The Internship Chronicles: Chris

By Chris McCammon (GPROD ’20)

During the Fall 2018 semester, Chris interned at Casa Rara, a game development studio in Montreal.

During my time studying abroad in Montreal, I interned at a small game development studio called Casa Rara. This amazingly weird place is where I learned so much about my major, game production management, and what it really means to be a producer in the real world. The studio started October 4, 2016, with an official start date of January 16, 2017. Casa Rara is made up of veterans from the gaming industry such as our creative director who worked on Papa and Yo, as well as our programmer who worked on Roller Coaster Tycoon World. Our producer, Tali, has had years of experience in regular film production as well as in virtual reality game production at Minority Media.

I was located in the Milieux center at Concordia University, which is right in the center of the city. It is within walking distance of a bunch of incredible restaurants, and I would often go out with co-workers to them on a weekly basis. I even found the best ramen place of all time! During my time at Casa Rara I had a bunch of different roles in the company. Some I can’t talk about in too much detail, but what I can say is I had a blast interning at this company. For starters, I learned Jira which is the project management software the industry primarily uses. This process started by me planning out the weekly sprints with the team on Friday evenings. Once we discussed what we wanted to include for our next Sprint, and would reconvene on Monday to make sure that was still the direction we were going for. Once we decided on what tasks each person was doing, I would then type up their tasks in Jira with the correct priorities and descriptions to make them easy to understand.

An example of this would be creating a 3D model. I would put this into the correct ‘epic’ which is basically used as a category, and talk with my artist to find out how long he estimates it would take him to complete the task. With this setup, it is easy for my artist to log time against the task, and for me to see how the team is doing at meeting their predicted time estimates.

I assisted my creative director with multiple concept pitches while I was working here. This involved creating slides for marketing and production, as well as reviewing them for grammar and flow. These pitches ended up being great successes landing us several potential clients, and also gave me invaluable experience on what is important when pitching a game idea.

I also worked on several important Confluence pages with key information such as a giant list of publishers attending the Montreal International Games Summit. It was my jo to sort them by relevance to our studio, and do some research into each one of them. I also did the same type of list for trade shows and conventions that could benefit my company, and help them make valuable connections throughout the industry.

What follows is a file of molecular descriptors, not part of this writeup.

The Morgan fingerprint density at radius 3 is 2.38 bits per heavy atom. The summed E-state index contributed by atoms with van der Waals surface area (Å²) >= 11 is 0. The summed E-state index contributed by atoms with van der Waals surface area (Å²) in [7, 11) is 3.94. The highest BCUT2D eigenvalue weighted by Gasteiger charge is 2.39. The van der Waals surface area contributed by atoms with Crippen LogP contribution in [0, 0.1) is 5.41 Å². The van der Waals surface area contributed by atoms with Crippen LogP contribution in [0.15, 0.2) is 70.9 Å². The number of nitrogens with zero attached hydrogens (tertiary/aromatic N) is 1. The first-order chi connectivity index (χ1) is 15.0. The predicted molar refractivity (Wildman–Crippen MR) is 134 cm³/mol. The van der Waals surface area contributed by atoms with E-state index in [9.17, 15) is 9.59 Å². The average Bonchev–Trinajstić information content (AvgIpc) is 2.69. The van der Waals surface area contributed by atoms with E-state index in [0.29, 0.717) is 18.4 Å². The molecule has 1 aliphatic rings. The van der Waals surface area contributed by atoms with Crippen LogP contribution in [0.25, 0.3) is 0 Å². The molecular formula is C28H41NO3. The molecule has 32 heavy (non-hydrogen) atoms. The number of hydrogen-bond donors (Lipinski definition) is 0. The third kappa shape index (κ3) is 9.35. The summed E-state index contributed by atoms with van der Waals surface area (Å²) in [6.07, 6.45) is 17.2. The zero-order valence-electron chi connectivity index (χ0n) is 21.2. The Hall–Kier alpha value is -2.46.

On top of that, I worked on several website prototypes to be used as design mockups of a future website for Casa Rara. They wanted a new website where the content was first, without overloading the viewer with excess information. I used my previous web design experience making mockups using Adobe Muse and Photoshop to see what kind of layout would best fit their vision.

During my internship, I learned so much about my role on a team, and more about the role producers play in the business side of things. I got to see my mentor work on important budgets and timelines and find out how she would go about making these documents accurate and fast. I also learned about how hard it is to make everybody happy on a team. My mentor works so hard to meet with each employee and make sure all their needs are met which is something I need to make sure I implement in my future teams at Champlain College as well as in the real world after that.

I also learned that my skills as a producer taken from the production classes at Champlain College were already useful enough to provide real improvements for the team. It seems like I was able to get everyone organized and create a connection with each person.

Thanks to my Scrum training that took place in the past year or so, I was able to immediately understand how the studio worked and then learned more about how these concepts are actually implemented in a functioning studio. I came out of it realizing that Scrum is much more of suggested guidelines than a rule book that prohibits changes. There were some things that worked for my studio that aren’t necessarily following Scrum to the tee, but the end result ended up working much better because of these changes.

I learned that I still have lots more to discover about being the best producer possible, but I can only gain that experience by being on projects and trying and failing. Similar to Production 1 where I didn’t know the best way to handle team conflicts, I felt like in this environment I didn’t know the best way to provide the biggest impact on making the team better.

With Tali and Ruben mentoring me, I really learned about what it means to be a producer in the real world. I learned with more clarity than ever that being a producer is what I want to do with my future, and that a small company like this felt like home. I discovered more about who I am as a person, and who I want to grow to become which is the most valuable takeaway from my experience here. Having an internship in Montreal is an absolute must to gain that real world experience and to better understand why I picked the major I did.